Democrats continue to substantially outperform their benchmarks
* Result relative to national popular vote, also adjusted for incumbency in the case of congressional incumbents.

How might this translate for Democrats next November, when all 435 seats are up for grabs? The results simultaneously suggest that an impressively wide array of Republican-held seats might be competitive next year — perhaps as many as 60 to 80 — and that Democrats are outright favorites in only a fraction of these, perhaps no more than a dozen. To some extent, this configuration is a result of Republican-led gerrymandering in 2010. Republicans drew a lot of districts where their members are safe under normal conditions, but not in the event of a massive midterm wave.

In order to win a net of 24 seats next year — enough to flip the House — Democrats may therefore need to target dozens of Republican-held seats and see where the chips fall. They can variously attempt anti-Trump, anti-Republican or anti-incumbent messages depending on the district.

They say the same thing over at The Cook Political Report:

Measured against the Cook Political Report’s Partisan Voter Index (PVI), Democrats have outperformed the partisan lean of their districts by an average of eight points in the past five elections:

A Smarter Way to Interpret 2017’s Special Elections

If Democrats were to outperform their “generic” share by eight points across the board in November 2018, they would pick up 80 seats. Of course, that won’t happen because Republican incumbents will be tougher to dislodge than special election nominees. But these results fit a pattern that should still worry GOP incumbents everywhere, regardless of Trump’s national approval rating and the outcome of the healthcare debate in Congress.

Yes, I like the way this looks.

Good News In The Offing

(1)  Georgia On My Mind

In Georgia 6th district, the special election to replace Tom Price in the House, Jon Ossoff received 48.1 percent of the vote, just short of the 50 percent threshold needed to win the seat, and he will face Karen Handel, the top Republican vote-getter, in a June runoff.

This is a terrific showing from a young 30 year old Democratic for a seat once held by Newt Gingrich. Combined with Democrats’ better-than-expected performance in a special House election in Kansas last week, the Georgia result will be an immediate boon to Democratic groups, lifting their fund-raising and bolstering candidate recruitment efforts, while sobering Republicans who are assessing whether to run in Mr. Trump’s first midterm election.

Ossoff still has to win the runoff,  against Handel. Handel, who took 19.8 percent, is a former Georgia secretary of state and chair of the Fulton County Commission who has unsuccessfully run for governor and Senate. But in recent years, Handel is probably best known—and notorious—for her time at Susan G. Komen for the Cure, which ended after her failed, politically motivated effort to get the organization to cut off funding for Planned Parenthood to perform cancer screenings.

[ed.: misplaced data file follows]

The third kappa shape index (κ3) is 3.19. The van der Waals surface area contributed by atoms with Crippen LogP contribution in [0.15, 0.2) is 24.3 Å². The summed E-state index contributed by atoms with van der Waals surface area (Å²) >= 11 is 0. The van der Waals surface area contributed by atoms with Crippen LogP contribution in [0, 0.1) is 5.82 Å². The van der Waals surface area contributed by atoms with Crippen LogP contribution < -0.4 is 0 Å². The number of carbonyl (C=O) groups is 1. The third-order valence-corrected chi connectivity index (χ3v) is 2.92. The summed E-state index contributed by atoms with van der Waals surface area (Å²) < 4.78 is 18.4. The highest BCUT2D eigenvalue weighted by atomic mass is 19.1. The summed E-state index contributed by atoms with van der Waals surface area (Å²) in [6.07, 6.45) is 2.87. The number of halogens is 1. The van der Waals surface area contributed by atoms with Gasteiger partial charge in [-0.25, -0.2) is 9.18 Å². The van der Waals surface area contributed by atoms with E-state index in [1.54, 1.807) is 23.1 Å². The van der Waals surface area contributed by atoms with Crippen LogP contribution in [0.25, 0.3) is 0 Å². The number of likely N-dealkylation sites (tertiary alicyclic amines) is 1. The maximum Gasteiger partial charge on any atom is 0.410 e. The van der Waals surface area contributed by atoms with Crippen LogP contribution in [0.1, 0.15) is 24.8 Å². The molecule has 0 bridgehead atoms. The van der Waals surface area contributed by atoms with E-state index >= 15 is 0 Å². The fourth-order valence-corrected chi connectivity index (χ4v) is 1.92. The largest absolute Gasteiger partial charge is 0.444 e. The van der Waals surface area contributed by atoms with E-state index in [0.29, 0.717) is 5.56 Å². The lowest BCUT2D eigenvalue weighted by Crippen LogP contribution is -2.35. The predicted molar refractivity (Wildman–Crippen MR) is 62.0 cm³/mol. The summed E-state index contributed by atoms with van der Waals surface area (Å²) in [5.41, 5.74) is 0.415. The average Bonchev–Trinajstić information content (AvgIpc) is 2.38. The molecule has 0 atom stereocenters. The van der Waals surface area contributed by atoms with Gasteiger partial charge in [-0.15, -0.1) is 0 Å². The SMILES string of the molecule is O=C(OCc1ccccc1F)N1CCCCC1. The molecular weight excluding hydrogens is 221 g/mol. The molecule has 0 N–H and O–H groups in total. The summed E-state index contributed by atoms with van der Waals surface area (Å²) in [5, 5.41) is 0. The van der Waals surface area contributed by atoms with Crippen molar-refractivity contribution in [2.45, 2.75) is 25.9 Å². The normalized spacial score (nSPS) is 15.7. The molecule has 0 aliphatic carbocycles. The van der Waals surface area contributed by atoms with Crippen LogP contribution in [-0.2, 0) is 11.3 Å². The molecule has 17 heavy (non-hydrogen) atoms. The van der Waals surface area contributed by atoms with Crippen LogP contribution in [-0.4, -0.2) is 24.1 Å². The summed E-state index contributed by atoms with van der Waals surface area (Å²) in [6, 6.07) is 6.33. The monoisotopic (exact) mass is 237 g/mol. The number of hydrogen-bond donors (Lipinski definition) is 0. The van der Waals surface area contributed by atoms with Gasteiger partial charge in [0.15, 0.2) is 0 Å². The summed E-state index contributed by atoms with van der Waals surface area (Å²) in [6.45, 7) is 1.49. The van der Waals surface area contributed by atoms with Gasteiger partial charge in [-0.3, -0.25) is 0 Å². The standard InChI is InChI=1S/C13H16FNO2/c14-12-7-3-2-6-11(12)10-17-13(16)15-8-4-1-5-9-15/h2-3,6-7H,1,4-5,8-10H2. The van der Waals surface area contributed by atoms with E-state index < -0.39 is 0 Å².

But win or lose in the runoff, the Ossoff win last night shows that Democrats can compete even in non-swing districts.

And don’t believe the White House spin that this was not a rebuke of the President. It clearly was. The more closely aligned a candidate was with President Trump, the worse that candidate did.

(2)  The No-Bill Zone

Many anonymously-sourced news stories are out there that say the following:

A well-placed source said Tuesday afternoon that representatives for Fox and O’Reilly have begun talking about an exit. But this prompted a denial from sources in O’Reilly’s camp.

Even one person close to O’Reilly, however, said he will probably not be back on “The O’Reilly Factor.”

The original well-placed source said an announcement about O’Reilly’s fate was likely by the end of the week.

The fact that none of these sources were willing to go on the record speaks to the delicate maneuvering underway.

The network’s parent company, 21st Century Fox (FOX), will hold a board meeting on Thursday, a spokeswoman told CNNMoney. One of the sources said O’Reilly will be a primary topic.

The Murdochs, the men who control 21st Century Fox, are pointedly not commenting on any of this.

But conversations inside Fox have already turned to possible O’Reilly successors.

The Murdochs have had loyalty to O’Reilly, but they have greater loyalty to money. And with advertisers fleeing O’Reilly by the dozens (he had virtually none in his last aired show, and had to end 10 minutes early), it is hard to see how O’Reilly survives this.

Good riddance.  He was an out-and-out liar.  And pervert.  Next stop, Sean Hannity.

UPDATE: From NY Mag

The Murdochs have decided Bill O’Reilly’s 21-year run at Fox News will come to an end. According to sources briefed on the discussions, network executives are preparing to announce O’Reilly’s departure before he returns from an Italian vacation on April 24. Now the big questions are how the exit will look and who will replace him.

Wednesday morning, according to sources, executives are holding emergency meetings to discuss how they can sever the relationship with the country’s highest-rated cable-news host without causing collateral damage to the network. The board of Fox News’ parent company, 21st Century Fox, is scheduled to meet on Thursday to discuss the matter.